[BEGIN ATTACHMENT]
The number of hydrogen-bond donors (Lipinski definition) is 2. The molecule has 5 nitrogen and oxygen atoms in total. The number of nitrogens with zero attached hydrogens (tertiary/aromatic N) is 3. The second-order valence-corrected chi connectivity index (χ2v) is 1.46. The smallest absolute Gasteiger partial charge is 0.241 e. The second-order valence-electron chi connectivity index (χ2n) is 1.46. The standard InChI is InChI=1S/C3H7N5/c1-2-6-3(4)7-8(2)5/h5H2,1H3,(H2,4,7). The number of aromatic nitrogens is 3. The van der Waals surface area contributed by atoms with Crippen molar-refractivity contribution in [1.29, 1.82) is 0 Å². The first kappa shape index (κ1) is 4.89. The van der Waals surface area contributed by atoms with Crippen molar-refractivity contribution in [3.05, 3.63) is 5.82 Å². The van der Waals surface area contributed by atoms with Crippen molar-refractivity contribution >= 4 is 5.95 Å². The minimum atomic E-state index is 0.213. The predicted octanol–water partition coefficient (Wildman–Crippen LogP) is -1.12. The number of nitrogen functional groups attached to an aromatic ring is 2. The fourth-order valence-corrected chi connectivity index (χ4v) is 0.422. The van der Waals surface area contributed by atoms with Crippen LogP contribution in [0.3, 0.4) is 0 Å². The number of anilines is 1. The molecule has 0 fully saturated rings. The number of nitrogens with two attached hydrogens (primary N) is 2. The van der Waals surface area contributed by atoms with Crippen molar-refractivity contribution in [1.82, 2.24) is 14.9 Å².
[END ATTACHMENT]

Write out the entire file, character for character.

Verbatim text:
The number of hydrogen-bond donors (Lipinski definition) is 2. The molecule has 5 nitrogen and oxygen atoms in total. The number of nitrogens with zero attached hydrogens (tertiary/aromatic N) is 3. The second-order valence-corrected chi connectivity index (χ2v) is 1.46. The smallest absolute Gasteiger partial charge is 0.241 e. The second-order valence-electron chi connectivity index (χ2n) is 1.46. The standard InChI is InChI=1S/C3H7N5/c1-2-6-3(4)7-8(2)5/h5H2,1H3,(H2,4,7). The number of aromatic nitrogens is 3. The van der Waals surface area contributed by atoms with Crippen molar-refractivity contribution in [1.29, 1.82) is 0 Å². The first kappa shape index (κ1) is 4.89. The van der Waals surface area contributed by atoms with Crippen molar-refractivity contribution in [3.05, 3.63) is 5.82 Å². The van der Waals surface area contributed by atoms with Crippen molar-refractivity contribution >= 4 is 5.95 Å². The minimum atomic E-state index is 0.213. The predicted octanol–water partition coefficient (Wildman–Crippen LogP) is -1.12. The number of nitrogen functional groups attached to an aromatic ring is 2. The fourth-order valence-corrected chi connectivity index (χ4v) is 0.422. The van der Waals surface area contributed by atoms with Crippen LogP contribution in [0.3, 0.4) is 0 Å². The number of anilines is 1. The molecule has 0 fully saturated rings. The number of nitrogens with two attached hydrogens (primary N) is 2. The van der Waals surface area contributed by atoms with Crippen molar-refractivity contribution in [1.82, 2.24) is 14.9 Å².